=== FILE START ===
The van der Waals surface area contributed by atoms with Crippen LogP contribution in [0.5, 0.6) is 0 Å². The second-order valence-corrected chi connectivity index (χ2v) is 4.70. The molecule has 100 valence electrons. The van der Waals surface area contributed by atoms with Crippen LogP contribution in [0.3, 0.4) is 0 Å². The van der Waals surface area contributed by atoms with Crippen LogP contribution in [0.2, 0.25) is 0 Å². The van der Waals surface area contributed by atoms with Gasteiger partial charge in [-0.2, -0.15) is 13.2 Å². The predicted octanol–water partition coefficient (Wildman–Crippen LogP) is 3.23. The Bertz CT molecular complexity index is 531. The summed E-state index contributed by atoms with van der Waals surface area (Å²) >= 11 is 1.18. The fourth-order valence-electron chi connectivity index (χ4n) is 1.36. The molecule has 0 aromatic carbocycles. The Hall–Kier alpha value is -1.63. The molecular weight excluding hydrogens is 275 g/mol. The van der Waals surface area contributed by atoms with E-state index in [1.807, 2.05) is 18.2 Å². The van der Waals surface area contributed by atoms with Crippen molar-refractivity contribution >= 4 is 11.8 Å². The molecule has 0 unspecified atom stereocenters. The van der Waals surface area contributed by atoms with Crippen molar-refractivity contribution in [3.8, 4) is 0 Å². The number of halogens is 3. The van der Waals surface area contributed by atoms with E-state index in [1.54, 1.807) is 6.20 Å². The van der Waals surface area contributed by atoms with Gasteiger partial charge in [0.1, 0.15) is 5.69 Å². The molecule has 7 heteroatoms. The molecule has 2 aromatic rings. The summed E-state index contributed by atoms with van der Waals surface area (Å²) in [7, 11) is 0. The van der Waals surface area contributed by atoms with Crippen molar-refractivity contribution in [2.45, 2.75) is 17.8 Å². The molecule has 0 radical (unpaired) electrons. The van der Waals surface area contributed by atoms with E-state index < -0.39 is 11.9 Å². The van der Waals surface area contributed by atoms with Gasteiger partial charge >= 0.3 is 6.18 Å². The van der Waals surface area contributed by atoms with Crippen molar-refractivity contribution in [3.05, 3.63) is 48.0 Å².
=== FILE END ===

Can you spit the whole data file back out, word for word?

The van der Waals surface area contributed by atoms with Crippen LogP contribution in [0.5, 0.6) is 0 Å². The second-order valence-corrected chi connectivity index (χ2v) is 4.70. The molecule has 100 valence electrons. The van der Waals surface area contributed by atoms with Crippen LogP contribution in [0.3, 0.4) is 0 Å². The van der Waals surface area contributed by atoms with Crippen LogP contribution in [0.2, 0.25) is 0 Å². The van der Waals surface area contributed by atoms with Gasteiger partial charge in [-0.2, -0.15) is 13.2 Å². The predicted octanol–water partition coefficient (Wildman–Crippen LogP) is 3.23. The Bertz CT molecular complexity index is 531. The summed E-state index contributed by atoms with van der Waals surface area (Å²) >= 11 is 1.18. The fourth-order valence-electron chi connectivity index (χ4n) is 1.36. The molecule has 0 aromatic carbocycles. The Hall–Kier alpha value is -1.63. The molecular weight excluding hydrogens is 275 g/mol. The van der Waals surface area contributed by atoms with E-state index in [1.807, 2.05) is 18.2 Å². The van der Waals surface area contributed by atoms with Crippen molar-refractivity contribution >= 4 is 11.8 Å². The molecule has 0 unspecified atom stereocenters. The van der Waals surface area contributed by atoms with Crippen molar-refractivity contribution in [3.8, 4) is 0 Å². The number of halogens is 3. The van der Waals surface area contributed by atoms with E-state index in [1.54, 1.807) is 6.20 Å². The van der Waals surface area contributed by atoms with Gasteiger partial charge in [0.1, 0.15) is 5.69 Å². The molecule has 7 heteroatoms. The molecule has 2 aromatic rings. The summed E-state index contributed by atoms with van der Waals surface area (Å²) in [7, 11) is 0. The van der Waals surface area contributed by atoms with Crippen molar-refractivity contribution in [2.45, 2.75) is 17.8 Å². The molecule has 0 radical (unpaired) electrons. The van der Waals surface area contributed by atoms with E-state index < -0.39 is 11.9 Å². The van der Waals surface area contributed by atoms with Gasteiger partial charge >= 0.3 is 6.18 Å². The van der Waals surface area contributed by atoms with Crippen molar-refractivity contribution in [3.05, 3.63) is 48.0 Å².